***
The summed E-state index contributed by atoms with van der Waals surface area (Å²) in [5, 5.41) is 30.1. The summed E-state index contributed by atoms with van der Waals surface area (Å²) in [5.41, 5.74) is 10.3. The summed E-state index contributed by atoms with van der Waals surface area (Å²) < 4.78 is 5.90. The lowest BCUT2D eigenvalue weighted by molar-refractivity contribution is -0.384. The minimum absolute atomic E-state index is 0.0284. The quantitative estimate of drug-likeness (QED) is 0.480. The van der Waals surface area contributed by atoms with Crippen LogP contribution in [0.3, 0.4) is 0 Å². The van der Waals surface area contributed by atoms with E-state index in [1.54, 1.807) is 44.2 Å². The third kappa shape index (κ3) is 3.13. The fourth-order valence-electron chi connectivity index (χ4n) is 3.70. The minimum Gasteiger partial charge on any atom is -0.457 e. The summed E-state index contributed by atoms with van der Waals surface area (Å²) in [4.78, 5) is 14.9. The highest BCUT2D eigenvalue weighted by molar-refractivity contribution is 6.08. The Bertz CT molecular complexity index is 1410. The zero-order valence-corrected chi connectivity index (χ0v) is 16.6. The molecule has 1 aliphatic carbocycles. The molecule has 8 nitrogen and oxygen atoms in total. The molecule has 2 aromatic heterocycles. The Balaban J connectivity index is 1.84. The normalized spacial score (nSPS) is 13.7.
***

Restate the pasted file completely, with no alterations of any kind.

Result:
The summed E-state index contributed by atoms with van der Waals surface area (Å²) in [5, 5.41) is 30.1. The summed E-state index contributed by atoms with van der Waals surface area (Å²) in [5.41, 5.74) is 10.3. The summed E-state index contributed by atoms with van der Waals surface area (Å²) < 4.78 is 5.90. The lowest BCUT2D eigenvalue weighted by molar-refractivity contribution is -0.384. The minimum absolute atomic E-state index is 0.0284. The quantitative estimate of drug-likeness (QED) is 0.480. The van der Waals surface area contributed by atoms with Crippen LogP contribution in [0.3, 0.4) is 0 Å². The van der Waals surface area contributed by atoms with E-state index in [1.54, 1.807) is 44.2 Å². The third kappa shape index (κ3) is 3.13. The fourth-order valence-electron chi connectivity index (χ4n) is 3.70. The minimum Gasteiger partial charge on any atom is -0.457 e. The summed E-state index contributed by atoms with van der Waals surface area (Å²) in [4.78, 5) is 14.9. The highest BCUT2D eigenvalue weighted by molar-refractivity contribution is 6.08. The Bertz CT molecular complexity index is 1410. The zero-order valence-corrected chi connectivity index (χ0v) is 16.6. The molecule has 1 aliphatic carbocycles. The molecule has 8 nitrogen and oxygen atoms in total. The molecule has 2 aromatic heterocycles. The Balaban J connectivity index is 1.84. The normalized spacial score (nSPS) is 13.7.